How HTMX Unlocks Faster Webpage Reloads vs MPAs (Multi-Page Applications)

Date: 2024-05-15 | create | tech | web | htmx | mpa |

Previously we explored performance differences between HTMX and MPAs in my latest side project. We found that HTMX provides snappier page updates by avoiding the reload of many static assets.

In this post I wanted to dive in a little bit more into what's actually changing between MPA and HTMX reloads to allow for these performance differences for the exact same content.

HTMX Unlocks Partial Page Reloads

MPAs often feel sluggish because they reload the entire page whenever something changes. This means full network payloads and browser refreshes when often only a small thing has changed and thus needs to update.

HTMX allows any element to send HTTP requests and decide what to do with the resulting HTML response. Ultimately this unlocks partial page reloads - if only a small thing needs to change, then only reload the small thing.

Generally this helps make "traditional" server-side rendered web pages (MPAs) feel MUCH faster because we are reducing wasted work by only reloading what is needed.

More: Why you should choose HTMX for your next web-based side project - and ditch the crufty MPA and complex SPA

HTMX Partial Reloads vs MPA Full Reloads

Initial page loads for MPAs and HTMX are essentially the same:

  • Markup - Describes the webpage - what it looks like, what assets it needs, and any scripts it needs to run
  • Assets - Fetches the assets listed as dependencies by the Markup
  • Scripts - Anything else it needs to run to work correctly (analytics, client-side logic, etc)

So HTMX doesn't really do anything different for initial page loads. At the end of the day we need to load in everything we need for the page so that's what we do in both cases.

HTMX vs MPA Page Loads

What's different is on subsequent reloads.

For MPAs you essentially need to reload everything on the page (including assets / scripts) because there's no way to do partial reloads. This often means doing way more work than was actually necessary (objectively slower) but also risks bad ux like losing your place on a page and the white flash / unstyled content issue (subjectively slower).

  • Markup - Load full markup
  • Assets - Load full assets - often from cache so minimal network but some browser parsing / loading overhead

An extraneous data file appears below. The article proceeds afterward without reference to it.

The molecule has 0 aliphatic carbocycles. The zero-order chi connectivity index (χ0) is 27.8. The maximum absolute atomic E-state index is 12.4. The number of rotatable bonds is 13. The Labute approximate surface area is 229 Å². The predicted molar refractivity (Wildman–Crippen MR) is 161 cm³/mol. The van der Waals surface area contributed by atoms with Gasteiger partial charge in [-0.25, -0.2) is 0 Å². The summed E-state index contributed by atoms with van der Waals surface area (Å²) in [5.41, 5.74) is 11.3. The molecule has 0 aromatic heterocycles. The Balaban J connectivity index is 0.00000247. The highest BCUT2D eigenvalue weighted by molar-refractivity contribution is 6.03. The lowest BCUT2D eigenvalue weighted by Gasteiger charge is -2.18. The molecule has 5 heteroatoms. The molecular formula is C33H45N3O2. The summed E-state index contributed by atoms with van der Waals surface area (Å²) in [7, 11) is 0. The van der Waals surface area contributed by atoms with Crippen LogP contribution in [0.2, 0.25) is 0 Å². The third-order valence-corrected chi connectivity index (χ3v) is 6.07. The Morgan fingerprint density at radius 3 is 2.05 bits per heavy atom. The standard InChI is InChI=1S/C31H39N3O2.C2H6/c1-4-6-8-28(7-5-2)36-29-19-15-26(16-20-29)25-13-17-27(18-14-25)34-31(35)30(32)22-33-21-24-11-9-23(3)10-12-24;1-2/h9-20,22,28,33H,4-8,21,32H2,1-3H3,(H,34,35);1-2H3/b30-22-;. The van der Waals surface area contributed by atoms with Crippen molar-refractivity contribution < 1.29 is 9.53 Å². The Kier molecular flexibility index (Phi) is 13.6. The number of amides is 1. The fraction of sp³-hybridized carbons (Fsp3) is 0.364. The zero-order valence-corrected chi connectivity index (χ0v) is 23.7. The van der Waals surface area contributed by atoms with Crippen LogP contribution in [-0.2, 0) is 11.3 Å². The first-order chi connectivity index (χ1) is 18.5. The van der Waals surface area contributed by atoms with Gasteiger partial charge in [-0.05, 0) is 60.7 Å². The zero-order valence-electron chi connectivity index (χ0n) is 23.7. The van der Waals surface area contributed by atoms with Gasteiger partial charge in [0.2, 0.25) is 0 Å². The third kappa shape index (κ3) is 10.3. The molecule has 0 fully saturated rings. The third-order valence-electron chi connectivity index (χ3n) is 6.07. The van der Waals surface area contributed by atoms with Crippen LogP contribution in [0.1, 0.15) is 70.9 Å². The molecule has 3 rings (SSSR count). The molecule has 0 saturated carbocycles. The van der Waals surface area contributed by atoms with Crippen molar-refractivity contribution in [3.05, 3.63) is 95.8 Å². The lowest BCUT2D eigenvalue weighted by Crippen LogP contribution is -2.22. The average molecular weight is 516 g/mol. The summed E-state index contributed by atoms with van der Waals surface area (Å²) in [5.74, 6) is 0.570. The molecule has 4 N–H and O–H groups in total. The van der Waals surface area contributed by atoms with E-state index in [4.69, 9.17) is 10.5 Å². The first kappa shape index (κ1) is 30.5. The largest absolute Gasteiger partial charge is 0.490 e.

• Scripts - Generally all scripts need to be rerun

HTMX allows you to declare actions that only require partial reloads.

This means we only reload a portion of what's on the page - the things necessary for that action. This typically leads to much smaller amounts of work - less network load, less browser load, less script execution - per actions thus leading to a snappier feeling experience.

  • Markup - Only load markup needed
  • Assets - Generally no assets need to be loaded (already loaded in browser) but rarely you might dynamically include an asset in the changed markup
  • Scripts - Some scripts may run to account for changed content but usually a very small portion compared to what's on page

How much does this actually matter?

In my previous post we found the difference between HTMX and MPA loads to be ~300% (non-blocking) and ~20% (blocking). Now it's hard to generalize these numbers as it's heavily dependent on how each web page is setup but generally HTMX will always be noticeably faster because it's simply doing less work.

But I would argue that the real performance difference is perceived / subjective rather than actual / objective.

The perceived experience feels much faster and smoother because we get "modern" ux - only a part of the page reloads, we do not risk losing our place on a web page, and we get no "white flash" / unstyled content. Overall this makes the page feel faster and performance is often a matter of perception.

Aside: Also I think that HATEOAS unlocks a lot of interesting design patterns that beat out MPAs in terms of dynamism and efficiency but that's for another time.


I've been building most of my side projects with HTMX this year and I've really enjoyed it. It's sped up my development and allowed me to explore many new ideas for how to build on the web which I've found fun.

Q: What's your take on HTMX vs MPAs? Why do you choose one over the other?

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